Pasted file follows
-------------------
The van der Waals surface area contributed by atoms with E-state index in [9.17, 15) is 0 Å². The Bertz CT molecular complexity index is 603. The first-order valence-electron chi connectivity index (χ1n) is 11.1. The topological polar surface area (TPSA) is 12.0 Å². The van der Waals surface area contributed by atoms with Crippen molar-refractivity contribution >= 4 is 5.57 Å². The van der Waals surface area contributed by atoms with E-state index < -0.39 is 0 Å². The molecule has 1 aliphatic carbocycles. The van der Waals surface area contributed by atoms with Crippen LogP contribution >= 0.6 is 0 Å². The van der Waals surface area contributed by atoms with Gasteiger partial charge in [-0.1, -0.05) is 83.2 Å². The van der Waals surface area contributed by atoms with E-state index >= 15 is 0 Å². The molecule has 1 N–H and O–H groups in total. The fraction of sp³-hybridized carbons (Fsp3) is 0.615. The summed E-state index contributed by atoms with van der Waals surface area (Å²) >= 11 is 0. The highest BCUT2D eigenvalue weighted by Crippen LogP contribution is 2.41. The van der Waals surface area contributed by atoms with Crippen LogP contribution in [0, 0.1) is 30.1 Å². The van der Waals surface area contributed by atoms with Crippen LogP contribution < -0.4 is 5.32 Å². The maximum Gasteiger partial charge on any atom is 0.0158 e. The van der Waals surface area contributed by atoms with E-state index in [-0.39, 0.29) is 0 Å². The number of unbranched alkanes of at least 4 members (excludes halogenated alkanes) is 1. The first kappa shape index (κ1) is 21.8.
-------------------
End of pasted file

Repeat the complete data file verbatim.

The van der Waals surface area contributed by atoms with E-state index in [9.17, 15) is 0 Å². The Bertz CT molecular complexity index is 603. The first-order valence-electron chi connectivity index (χ1n) is 11.1. The topological polar surface area (TPSA) is 12.0 Å². The van der Waals surface area contributed by atoms with Crippen molar-refractivity contribution >= 4 is 5.57 Å². The van der Waals surface area contributed by atoms with E-state index < -0.39 is 0 Å². The molecule has 1 aliphatic carbocycles. The van der Waals surface area contributed by atoms with Crippen LogP contribution >= 0.6 is 0 Å². The van der Waals surface area contributed by atoms with Gasteiger partial charge in [-0.1, -0.05) is 83.2 Å². The van der Waals surface area contributed by atoms with E-state index >= 15 is 0 Å². The molecule has 1 N–H and O–H groups in total. The fraction of sp³-hybridized carbons (Fsp3) is 0.615. The summed E-state index contributed by atoms with van der Waals surface area (Å²) >= 11 is 0. The highest BCUT2D eigenvalue weighted by Crippen LogP contribution is 2.41. The van der Waals surface area contributed by atoms with Crippen LogP contribution in [0, 0.1) is 30.1 Å². The van der Waals surface area contributed by atoms with Crippen LogP contribution < -0.4 is 5.32 Å². The maximum Gasteiger partial charge on any atom is 0.0158 e. The van der Waals surface area contributed by atoms with E-state index in [-0.39, 0.29) is 0 Å². The number of unbranched alkanes of at least 4 members (excludes halogenated alkanes) is 1. The first kappa shape index (κ1) is 21.8.